An endowed gift can create a new endowment or add to an existing endowment. The principal of the endowment is invested and a portion of the principal’s earnings are used each year to support our mission.

Tax on the growth in value of an asset—such as real estate or stock—since its original purchase.

Securities, real estate, or any other property having a fair market value greater than its original purchase price.

Real estate can be a personal residence, vacation home, timeshare property, farm, commercial property or undeveloped land.

A charitable remainder trust provides you or other named individuals income each year for life or a period not exceeding 20 years from assets you give to the trust you create.

You give assets to a trust that pays our organization set payments for a number of years, which you choose. The longer the length of time, the better the gift tax savings to you. When the term is up, the remaining trust assets go to you, your family or other beneficiaries you select. This is an excellent way to transfer property to family members at a minimal cost.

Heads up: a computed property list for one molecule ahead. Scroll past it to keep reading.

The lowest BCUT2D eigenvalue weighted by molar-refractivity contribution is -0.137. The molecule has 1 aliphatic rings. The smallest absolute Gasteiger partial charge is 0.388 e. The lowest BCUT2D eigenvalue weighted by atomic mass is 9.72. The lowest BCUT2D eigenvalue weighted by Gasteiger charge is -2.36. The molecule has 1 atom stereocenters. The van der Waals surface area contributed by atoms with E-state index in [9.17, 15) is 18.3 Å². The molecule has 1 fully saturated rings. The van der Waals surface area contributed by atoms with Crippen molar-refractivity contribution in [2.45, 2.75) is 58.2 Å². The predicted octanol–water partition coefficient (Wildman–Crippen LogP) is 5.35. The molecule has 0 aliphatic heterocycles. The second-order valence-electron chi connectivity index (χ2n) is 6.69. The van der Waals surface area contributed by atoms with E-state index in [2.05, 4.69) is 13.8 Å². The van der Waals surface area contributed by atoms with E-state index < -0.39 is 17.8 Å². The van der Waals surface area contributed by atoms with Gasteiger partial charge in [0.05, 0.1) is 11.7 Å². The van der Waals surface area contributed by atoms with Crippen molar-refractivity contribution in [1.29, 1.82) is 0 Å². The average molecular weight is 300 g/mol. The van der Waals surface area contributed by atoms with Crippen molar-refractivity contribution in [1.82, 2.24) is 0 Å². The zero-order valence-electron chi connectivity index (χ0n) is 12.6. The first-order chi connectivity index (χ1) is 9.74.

You fund this type of trust with cash or appreciated assets—and receive an immediate federal income tax charitable deduction. You can also make additional gifts; each one also qualifies for a tax deduction. The trust pays you, each year, a variable amount based on a fixed percentage of the fair market value of the trust assets. When the trust terminates, the remaining principal goes to Brown as a lump sum.

You fund this trust with cash or appreciated assets—and receive an immediate federal income tax charitable deduction. Each year the trust pays you or another named individual the same dollar amount you choose at the start. When the trust terminates, the remaining principal goes to Brown as a lump sum.

A beneficiary designation clearly identifies how specific assets will be distributed after your death.

A charitable gift annuity involves a simple contract between you and Brown where you agree to make a gift to Brown and we, in return, agree to pay you (and someone else, if you choose) a fixed amount each year for the rest of your life.